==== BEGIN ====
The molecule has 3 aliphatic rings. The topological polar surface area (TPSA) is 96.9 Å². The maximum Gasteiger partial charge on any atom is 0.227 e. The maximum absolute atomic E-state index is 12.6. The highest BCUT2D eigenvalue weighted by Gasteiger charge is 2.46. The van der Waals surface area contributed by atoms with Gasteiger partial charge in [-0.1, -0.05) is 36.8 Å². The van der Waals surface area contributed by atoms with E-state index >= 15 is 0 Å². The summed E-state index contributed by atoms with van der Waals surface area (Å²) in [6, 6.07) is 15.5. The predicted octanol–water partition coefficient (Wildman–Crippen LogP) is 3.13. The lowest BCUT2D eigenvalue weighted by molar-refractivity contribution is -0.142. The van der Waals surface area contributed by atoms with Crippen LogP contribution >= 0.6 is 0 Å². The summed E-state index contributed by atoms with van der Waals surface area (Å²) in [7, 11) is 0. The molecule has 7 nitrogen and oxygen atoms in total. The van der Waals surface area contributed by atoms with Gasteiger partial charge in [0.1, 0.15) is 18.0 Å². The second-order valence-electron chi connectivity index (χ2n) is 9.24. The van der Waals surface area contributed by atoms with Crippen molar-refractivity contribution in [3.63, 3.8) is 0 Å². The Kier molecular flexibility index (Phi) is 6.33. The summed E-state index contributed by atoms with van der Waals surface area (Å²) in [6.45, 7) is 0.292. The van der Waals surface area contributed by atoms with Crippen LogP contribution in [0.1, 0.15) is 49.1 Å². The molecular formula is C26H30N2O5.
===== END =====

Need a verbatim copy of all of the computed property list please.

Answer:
The molecule has 3 aliphatic rings. The topological polar surface area (TPSA) is 96.9 Å². The maximum Gasteiger partial charge on any atom is 0.227 e. The maximum absolute atomic E-state index is 12.6. The highest BCUT2D eigenvalue weighted by Gasteiger charge is 2.46. The van der Waals surface area contributed by atoms with Gasteiger partial charge in [-0.1, -0.05) is 36.8 Å². The van der Waals surface area contributed by atoms with E-state index >= 15 is 0 Å². The summed E-state index contributed by atoms with van der Waals surface area (Å²) in [6, 6.07) is 15.5. The predicted octanol–water partition coefficient (Wildman–Crippen LogP) is 3.13. The lowest BCUT2D eigenvalue weighted by molar-refractivity contribution is -0.142. The van der Waals surface area contributed by atoms with Crippen LogP contribution >= 0.6 is 0 Å². The summed E-state index contributed by atoms with van der Waals surface area (Å²) in [7, 11) is 0. The molecule has 7 nitrogen and oxygen atoms in total. The van der Waals surface area contributed by atoms with Gasteiger partial charge in [0.1, 0.15) is 18.0 Å². The second-order valence-electron chi connectivity index (χ2n) is 9.24. The van der Waals surface area contributed by atoms with Crippen molar-refractivity contribution in [3.63, 3.8) is 0 Å². The Kier molecular flexibility index (Phi) is 6.33. The summed E-state index contributed by atoms with van der Waals surface area (Å²) in [6.45, 7) is 0.292. The van der Waals surface area contributed by atoms with Crippen LogP contribution in [0.1, 0.15) is 49.1 Å². The molecular formula is C26H30N2O5.